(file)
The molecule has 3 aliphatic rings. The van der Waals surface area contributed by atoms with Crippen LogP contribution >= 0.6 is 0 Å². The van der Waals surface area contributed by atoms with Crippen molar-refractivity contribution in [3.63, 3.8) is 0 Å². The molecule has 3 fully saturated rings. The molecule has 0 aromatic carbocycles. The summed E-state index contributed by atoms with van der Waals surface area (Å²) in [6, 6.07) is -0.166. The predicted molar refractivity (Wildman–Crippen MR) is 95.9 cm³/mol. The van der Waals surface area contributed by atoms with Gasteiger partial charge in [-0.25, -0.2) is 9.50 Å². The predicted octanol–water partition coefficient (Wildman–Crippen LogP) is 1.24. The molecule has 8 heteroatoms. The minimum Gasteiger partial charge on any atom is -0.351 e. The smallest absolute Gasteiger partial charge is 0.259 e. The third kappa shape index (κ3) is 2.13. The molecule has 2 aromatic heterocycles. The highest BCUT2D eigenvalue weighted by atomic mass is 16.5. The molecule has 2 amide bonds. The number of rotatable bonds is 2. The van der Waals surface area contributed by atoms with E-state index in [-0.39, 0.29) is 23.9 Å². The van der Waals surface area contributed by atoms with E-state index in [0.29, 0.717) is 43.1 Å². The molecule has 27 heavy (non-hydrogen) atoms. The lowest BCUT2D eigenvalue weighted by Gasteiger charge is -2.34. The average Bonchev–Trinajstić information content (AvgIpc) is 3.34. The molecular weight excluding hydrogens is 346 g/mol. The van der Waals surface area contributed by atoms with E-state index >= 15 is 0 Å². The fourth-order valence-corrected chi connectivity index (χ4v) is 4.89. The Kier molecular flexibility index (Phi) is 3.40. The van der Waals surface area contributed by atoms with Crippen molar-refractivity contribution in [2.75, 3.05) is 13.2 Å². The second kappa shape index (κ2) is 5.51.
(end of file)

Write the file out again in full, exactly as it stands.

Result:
The molecule has 3 aliphatic rings. The van der Waals surface area contributed by atoms with Crippen LogP contribution >= 0.6 is 0 Å². The van der Waals surface area contributed by atoms with Crippen molar-refractivity contribution in [3.63, 3.8) is 0 Å². The molecule has 3 fully saturated rings. The molecule has 0 aromatic carbocycles. The summed E-state index contributed by atoms with van der Waals surface area (Å²) in [6, 6.07) is -0.166. The predicted molar refractivity (Wildman–Crippen MR) is 95.9 cm³/mol. The van der Waals surface area contributed by atoms with Gasteiger partial charge in [-0.25, -0.2) is 9.50 Å². The predicted octanol–water partition coefficient (Wildman–Crippen LogP) is 1.24. The molecule has 8 heteroatoms. The minimum Gasteiger partial charge on any atom is -0.351 e. The smallest absolute Gasteiger partial charge is 0.259 e. The third kappa shape index (κ3) is 2.13. The molecule has 2 aromatic heterocycles. The highest BCUT2D eigenvalue weighted by atomic mass is 16.5. The molecule has 2 amide bonds. The number of rotatable bonds is 2. The van der Waals surface area contributed by atoms with E-state index in [-0.39, 0.29) is 23.9 Å². The van der Waals surface area contributed by atoms with E-state index in [0.29, 0.717) is 43.1 Å². The molecule has 27 heavy (non-hydrogen) atoms. The lowest BCUT2D eigenvalue weighted by Gasteiger charge is -2.34. The average Bonchev–Trinajstić information content (AvgIpc) is 3.34. The molecular weight excluding hydrogens is 346 g/mol. The van der Waals surface area contributed by atoms with E-state index >= 15 is 0 Å². The fourth-order valence-corrected chi connectivity index (χ4v) is 4.89. The Kier molecular flexibility index (Phi) is 3.40. The van der Waals surface area contributed by atoms with Crippen molar-refractivity contribution in [2.75, 3.05) is 13.2 Å². The second kappa shape index (κ2) is 5.51.